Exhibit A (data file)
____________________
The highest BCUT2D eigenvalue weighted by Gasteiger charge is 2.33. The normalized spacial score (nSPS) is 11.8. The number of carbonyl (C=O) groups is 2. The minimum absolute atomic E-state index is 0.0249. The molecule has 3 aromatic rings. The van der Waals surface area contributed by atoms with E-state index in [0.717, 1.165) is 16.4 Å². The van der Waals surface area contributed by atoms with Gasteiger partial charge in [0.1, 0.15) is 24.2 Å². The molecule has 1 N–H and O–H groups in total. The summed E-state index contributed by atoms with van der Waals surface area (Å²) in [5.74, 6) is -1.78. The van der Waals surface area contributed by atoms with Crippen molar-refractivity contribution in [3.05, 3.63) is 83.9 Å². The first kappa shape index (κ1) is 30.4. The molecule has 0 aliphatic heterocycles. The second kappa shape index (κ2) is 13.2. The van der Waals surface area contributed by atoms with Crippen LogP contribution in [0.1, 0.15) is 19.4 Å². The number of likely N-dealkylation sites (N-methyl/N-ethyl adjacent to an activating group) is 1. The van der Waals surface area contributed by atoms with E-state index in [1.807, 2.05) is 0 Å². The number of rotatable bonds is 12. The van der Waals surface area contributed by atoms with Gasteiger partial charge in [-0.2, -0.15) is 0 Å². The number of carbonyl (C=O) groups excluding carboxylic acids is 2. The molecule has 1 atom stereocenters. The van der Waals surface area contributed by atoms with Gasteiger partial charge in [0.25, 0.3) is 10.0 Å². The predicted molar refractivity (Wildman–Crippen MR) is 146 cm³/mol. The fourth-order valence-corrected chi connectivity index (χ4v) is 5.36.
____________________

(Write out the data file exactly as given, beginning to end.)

The highest BCUT2D eigenvalue weighted by Gasteiger charge is 2.33. The normalized spacial score (nSPS) is 11.8. The number of carbonyl (C=O) groups is 2. The minimum absolute atomic E-state index is 0.0249. The molecule has 3 aromatic rings. The van der Waals surface area contributed by atoms with E-state index in [0.717, 1.165) is 16.4 Å². The van der Waals surface area contributed by atoms with Gasteiger partial charge in [0.1, 0.15) is 24.2 Å². The molecule has 1 N–H and O–H groups in total. The summed E-state index contributed by atoms with van der Waals surface area (Å²) in [5.74, 6) is -1.78. The van der Waals surface area contributed by atoms with Crippen molar-refractivity contribution in [3.05, 3.63) is 83.9 Å². The first kappa shape index (κ1) is 30.4. The molecule has 0 aliphatic heterocycles. The second kappa shape index (κ2) is 13.2. The van der Waals surface area contributed by atoms with Crippen LogP contribution in [0.1, 0.15) is 19.4 Å². The number of likely N-dealkylation sites (N-methyl/N-ethyl adjacent to an activating group) is 1. The van der Waals surface area contributed by atoms with E-state index in [1.807, 2.05) is 0 Å². The number of rotatable bonds is 12. The van der Waals surface area contributed by atoms with Gasteiger partial charge in [-0.2, -0.15) is 0 Å². The number of carbonyl (C=O) groups excluding carboxylic acids is 2. The molecule has 1 atom stereocenters. The van der Waals surface area contributed by atoms with Gasteiger partial charge in [0.25, 0.3) is 10.0 Å². The predicted molar refractivity (Wildman–Crippen MR) is 146 cm³/mol. The fourth-order valence-corrected chi connectivity index (χ4v) is 5.36.